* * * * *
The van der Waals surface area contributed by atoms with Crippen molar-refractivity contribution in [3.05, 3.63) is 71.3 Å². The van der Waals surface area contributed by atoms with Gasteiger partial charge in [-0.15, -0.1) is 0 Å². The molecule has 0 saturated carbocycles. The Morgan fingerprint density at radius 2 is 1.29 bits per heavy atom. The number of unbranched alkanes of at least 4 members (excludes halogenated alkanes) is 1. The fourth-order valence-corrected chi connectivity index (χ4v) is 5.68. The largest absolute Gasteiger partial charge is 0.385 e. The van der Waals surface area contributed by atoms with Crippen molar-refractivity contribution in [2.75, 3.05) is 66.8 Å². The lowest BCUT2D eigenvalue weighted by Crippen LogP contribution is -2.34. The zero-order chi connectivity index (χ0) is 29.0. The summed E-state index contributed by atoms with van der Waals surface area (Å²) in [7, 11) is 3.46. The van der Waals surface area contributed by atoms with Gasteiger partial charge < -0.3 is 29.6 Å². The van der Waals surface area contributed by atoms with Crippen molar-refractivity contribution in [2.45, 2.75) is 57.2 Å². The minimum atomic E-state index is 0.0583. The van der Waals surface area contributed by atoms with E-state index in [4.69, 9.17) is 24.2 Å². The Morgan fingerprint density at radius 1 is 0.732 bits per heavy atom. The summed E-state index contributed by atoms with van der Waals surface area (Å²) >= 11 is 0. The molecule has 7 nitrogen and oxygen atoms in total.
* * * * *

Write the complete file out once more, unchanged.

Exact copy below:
The van der Waals surface area contributed by atoms with Crippen molar-refractivity contribution in [3.05, 3.63) is 71.3 Å². The van der Waals surface area contributed by atoms with Gasteiger partial charge in [-0.15, -0.1) is 0 Å². The molecule has 0 saturated carbocycles. The Morgan fingerprint density at radius 2 is 1.29 bits per heavy atom. The number of unbranched alkanes of at least 4 members (excludes halogenated alkanes) is 1. The fourth-order valence-corrected chi connectivity index (χ4v) is 5.68. The largest absolute Gasteiger partial charge is 0.385 e. The van der Waals surface area contributed by atoms with Crippen molar-refractivity contribution in [2.75, 3.05) is 66.8 Å². The lowest BCUT2D eigenvalue weighted by Crippen LogP contribution is -2.34. The zero-order chi connectivity index (χ0) is 29.0. The summed E-state index contributed by atoms with van der Waals surface area (Å²) in [7, 11) is 3.46. The van der Waals surface area contributed by atoms with Gasteiger partial charge < -0.3 is 29.6 Å². The van der Waals surface area contributed by atoms with Crippen molar-refractivity contribution in [2.45, 2.75) is 57.2 Å². The minimum atomic E-state index is 0.0583. The van der Waals surface area contributed by atoms with E-state index in [4.69, 9.17) is 24.2 Å². The Morgan fingerprint density at radius 1 is 0.732 bits per heavy atom. The summed E-state index contributed by atoms with van der Waals surface area (Å²) >= 11 is 0. The molecule has 7 nitrogen and oxygen atoms in total.